Factors in Focus: Will 2020 vision sharpen exposures?

Jan 7th, 2020 | By | Category: Equities

ETF Strategy events are back! Please join us for breakfast briefings on Digital Assets & the Blockchain Economy on Thursday 2nd September 2021 (08:15-11:00) and Thematic Investing on Friday 3rd September 2021 (08:15-11:15) both at Yauatcha City, Broadgate Circle, London. Sponsors include First Trust, GHCO, MSCI, Rize ETF, VanEck and WisdomTree.


By Waman Virgaonkar, Senior Associate, Core Equity Research, and Hitendra Varsani, Executive Director, Equity Core Research, MSCI.

Factors in focus: Will 2020 vision sharpen exposures?

Factors in focus: Will 2020 vision sharpen exposures?

As we begin 2020, there are a few things we can declare with certainty: It’s a leap year; it’s a Summer Olympics year; and the title of this blog will be neither the first nor the last “2020 vision” reference you’ll see.

On the other hand, the financial outlook for the year remained clouded by economic uncertainty, even before the recent flare-up with Iran.

In this edition of Factors in Focus, we reflect on the historical relationships between factor returns and macro cycles, which have provided useful information for investors looking to take an active stance on factor exposures based on their outlook. Before we do so, however, we highlight certain factor returns over the fourth quarter and full-year 2019.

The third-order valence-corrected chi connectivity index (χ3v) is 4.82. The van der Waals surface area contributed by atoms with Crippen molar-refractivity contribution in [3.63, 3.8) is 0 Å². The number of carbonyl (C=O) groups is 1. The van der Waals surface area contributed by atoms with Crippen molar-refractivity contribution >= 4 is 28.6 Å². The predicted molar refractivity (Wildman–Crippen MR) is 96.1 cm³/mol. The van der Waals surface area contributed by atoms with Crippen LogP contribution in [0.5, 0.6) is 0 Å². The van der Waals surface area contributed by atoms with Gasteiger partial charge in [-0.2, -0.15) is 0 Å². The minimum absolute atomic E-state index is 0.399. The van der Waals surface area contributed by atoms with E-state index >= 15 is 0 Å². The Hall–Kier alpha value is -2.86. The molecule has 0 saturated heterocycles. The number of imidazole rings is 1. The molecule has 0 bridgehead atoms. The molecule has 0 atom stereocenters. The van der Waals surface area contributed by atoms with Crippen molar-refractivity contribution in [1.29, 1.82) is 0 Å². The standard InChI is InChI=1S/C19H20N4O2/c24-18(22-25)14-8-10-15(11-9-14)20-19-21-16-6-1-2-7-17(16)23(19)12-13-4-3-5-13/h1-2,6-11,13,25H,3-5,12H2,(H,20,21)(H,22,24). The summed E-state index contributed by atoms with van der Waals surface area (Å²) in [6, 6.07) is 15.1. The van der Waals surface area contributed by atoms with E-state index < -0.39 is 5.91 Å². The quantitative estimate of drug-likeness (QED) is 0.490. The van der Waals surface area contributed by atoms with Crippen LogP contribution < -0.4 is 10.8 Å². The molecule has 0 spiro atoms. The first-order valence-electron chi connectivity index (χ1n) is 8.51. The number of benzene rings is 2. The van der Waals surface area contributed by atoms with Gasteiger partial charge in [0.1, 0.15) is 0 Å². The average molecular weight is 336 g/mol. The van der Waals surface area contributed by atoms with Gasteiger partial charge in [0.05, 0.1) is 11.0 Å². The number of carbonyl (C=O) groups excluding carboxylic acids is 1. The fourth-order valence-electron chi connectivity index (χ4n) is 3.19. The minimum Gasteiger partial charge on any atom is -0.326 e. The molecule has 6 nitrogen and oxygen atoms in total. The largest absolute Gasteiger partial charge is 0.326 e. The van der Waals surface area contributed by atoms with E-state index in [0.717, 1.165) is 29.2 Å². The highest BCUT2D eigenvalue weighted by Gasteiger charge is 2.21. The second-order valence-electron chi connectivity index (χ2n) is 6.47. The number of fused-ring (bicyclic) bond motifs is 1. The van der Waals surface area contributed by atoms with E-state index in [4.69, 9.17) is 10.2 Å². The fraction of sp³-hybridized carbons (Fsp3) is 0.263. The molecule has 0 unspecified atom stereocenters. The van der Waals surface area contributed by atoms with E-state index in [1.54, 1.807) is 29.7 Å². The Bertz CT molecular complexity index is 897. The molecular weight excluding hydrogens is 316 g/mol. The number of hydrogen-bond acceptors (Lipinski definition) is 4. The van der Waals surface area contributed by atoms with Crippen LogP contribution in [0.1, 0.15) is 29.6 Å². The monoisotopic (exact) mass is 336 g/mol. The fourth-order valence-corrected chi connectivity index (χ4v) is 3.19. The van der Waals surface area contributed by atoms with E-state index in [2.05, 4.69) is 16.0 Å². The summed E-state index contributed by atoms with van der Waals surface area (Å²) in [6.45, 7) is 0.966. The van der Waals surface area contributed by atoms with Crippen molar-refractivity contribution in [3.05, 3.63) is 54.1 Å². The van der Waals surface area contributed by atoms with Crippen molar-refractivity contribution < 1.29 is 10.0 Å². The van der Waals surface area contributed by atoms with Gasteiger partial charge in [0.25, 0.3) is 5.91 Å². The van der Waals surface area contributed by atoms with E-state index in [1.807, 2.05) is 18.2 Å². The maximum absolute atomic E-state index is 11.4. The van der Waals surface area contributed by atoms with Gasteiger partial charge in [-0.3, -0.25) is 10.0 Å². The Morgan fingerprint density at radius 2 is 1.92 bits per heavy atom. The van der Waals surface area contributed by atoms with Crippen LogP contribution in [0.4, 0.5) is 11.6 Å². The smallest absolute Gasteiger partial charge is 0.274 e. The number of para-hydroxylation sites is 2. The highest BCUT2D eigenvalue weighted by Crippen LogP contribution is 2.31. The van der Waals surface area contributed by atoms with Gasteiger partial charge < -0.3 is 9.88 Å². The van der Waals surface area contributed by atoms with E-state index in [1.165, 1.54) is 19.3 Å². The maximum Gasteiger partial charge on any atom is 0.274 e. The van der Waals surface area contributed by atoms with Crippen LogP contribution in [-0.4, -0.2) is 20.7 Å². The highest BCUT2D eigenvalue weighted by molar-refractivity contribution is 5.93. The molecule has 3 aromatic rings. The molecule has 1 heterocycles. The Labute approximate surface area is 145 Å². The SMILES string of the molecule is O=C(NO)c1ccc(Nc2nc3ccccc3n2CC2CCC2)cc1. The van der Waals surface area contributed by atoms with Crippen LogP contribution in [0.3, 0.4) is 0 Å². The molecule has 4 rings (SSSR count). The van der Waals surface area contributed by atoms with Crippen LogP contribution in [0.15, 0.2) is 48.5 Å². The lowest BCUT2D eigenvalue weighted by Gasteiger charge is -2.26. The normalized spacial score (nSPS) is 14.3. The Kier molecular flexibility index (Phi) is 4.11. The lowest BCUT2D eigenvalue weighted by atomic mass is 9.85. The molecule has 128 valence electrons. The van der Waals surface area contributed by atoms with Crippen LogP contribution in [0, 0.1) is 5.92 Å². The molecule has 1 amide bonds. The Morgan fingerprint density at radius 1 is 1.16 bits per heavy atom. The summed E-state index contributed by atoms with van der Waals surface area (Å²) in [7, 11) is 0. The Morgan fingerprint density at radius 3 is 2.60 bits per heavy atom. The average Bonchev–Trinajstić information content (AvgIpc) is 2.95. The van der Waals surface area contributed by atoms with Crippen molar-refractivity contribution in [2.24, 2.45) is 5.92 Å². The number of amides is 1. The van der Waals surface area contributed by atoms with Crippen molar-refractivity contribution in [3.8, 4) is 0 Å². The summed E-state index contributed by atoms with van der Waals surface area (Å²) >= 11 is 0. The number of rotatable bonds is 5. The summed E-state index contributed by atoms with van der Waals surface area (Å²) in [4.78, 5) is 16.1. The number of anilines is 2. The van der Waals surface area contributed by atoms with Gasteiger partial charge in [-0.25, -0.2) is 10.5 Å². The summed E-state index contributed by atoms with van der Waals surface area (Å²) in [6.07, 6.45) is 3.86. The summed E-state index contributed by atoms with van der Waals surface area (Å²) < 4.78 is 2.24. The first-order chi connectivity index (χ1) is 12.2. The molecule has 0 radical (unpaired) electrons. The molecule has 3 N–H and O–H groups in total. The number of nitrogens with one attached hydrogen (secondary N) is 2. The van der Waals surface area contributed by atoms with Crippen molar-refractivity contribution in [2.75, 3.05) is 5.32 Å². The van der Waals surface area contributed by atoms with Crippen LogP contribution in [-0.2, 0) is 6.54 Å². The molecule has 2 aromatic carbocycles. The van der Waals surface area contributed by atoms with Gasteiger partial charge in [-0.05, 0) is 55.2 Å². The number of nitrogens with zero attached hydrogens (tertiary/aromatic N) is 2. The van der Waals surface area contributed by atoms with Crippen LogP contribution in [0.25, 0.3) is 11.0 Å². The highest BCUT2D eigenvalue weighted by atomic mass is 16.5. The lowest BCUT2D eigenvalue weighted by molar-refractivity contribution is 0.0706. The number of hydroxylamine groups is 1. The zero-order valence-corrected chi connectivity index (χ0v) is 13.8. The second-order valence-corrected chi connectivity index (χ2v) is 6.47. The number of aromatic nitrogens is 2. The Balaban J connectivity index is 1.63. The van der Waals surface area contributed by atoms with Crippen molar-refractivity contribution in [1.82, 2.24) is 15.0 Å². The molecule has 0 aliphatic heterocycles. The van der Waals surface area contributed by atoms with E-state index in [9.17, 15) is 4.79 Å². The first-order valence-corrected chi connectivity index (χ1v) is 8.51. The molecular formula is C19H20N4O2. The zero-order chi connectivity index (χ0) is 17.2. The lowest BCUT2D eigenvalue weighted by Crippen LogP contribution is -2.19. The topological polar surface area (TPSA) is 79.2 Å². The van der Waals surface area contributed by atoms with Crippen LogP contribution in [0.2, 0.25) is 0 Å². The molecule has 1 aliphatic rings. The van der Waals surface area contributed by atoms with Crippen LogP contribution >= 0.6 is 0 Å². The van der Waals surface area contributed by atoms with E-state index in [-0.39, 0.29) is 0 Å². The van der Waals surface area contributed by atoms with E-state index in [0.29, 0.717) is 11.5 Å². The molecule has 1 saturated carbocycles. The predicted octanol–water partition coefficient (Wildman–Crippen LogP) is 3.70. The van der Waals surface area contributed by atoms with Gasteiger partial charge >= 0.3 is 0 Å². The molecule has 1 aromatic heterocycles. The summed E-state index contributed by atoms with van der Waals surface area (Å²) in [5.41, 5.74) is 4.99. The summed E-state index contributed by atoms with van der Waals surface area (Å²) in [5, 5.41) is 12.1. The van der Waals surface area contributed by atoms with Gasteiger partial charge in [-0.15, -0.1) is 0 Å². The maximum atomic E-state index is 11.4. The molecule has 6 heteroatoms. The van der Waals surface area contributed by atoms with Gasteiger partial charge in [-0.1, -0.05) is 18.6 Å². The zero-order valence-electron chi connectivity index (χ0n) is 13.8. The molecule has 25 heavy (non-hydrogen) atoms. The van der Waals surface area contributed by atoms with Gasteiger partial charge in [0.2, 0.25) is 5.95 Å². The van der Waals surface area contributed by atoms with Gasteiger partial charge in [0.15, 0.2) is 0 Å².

Source: MSCI.

Most global equity markets posted strong performance over the fourth quarter of 2019. For example, the MSCI ACWI Index returned 9.1%, bringing the full-year return of the index to 27.3%.

Developed markets (DM) were positive for stocks with higher quality and value factors, while stocks with a high beta factor fared relatively better in the emerging markets. In the previous Factors in Focus, we highlighted how the valuation spread between momentum and value in DM was the highest since the tech bubble. In the fourth quarter, value outperformed momentum in most DM regions.

All-time highs masked much dispersion over 2019

Looking over the year as a whole, many global equity markets reached all-time highs and experienced limited bouts of volatility, but underneath the calm surface, we saw a high degree of dispersion among factors and sectors.

  • During the “slowdown” phase (as measured by our composite macro indicators) from Q1 to Q3 2019, the quality and momentum factors outperformed similar to their historical patterns (see the exhibit below).
  • At the end of August, the momentum factor had the highest valuations vs. the value factor since the tech bubble of the early 2000s.
  • During the first two weeks of September — when some factors experienced sharp reversals — the value factor outperformed the momentum factor by nearly 7%.
  • Information technology within the MSCI ACWI Index was the leading sector over 2019. Growth and quality factors were key drivers of IT-sector performance, while the underperforming energy sector had relatively low growth, momentum, and profitability factor characteristics.

Source: MSCI.

It’s clear from a 2019 full-year perspective that quality was the top factor, while value and low size factors were underappreciated. Quality’s advantage was largely driven by overweight exposure to technology-sector stocks — the best-performing sector in the MSCI ACWI Index — and an underweight to energy.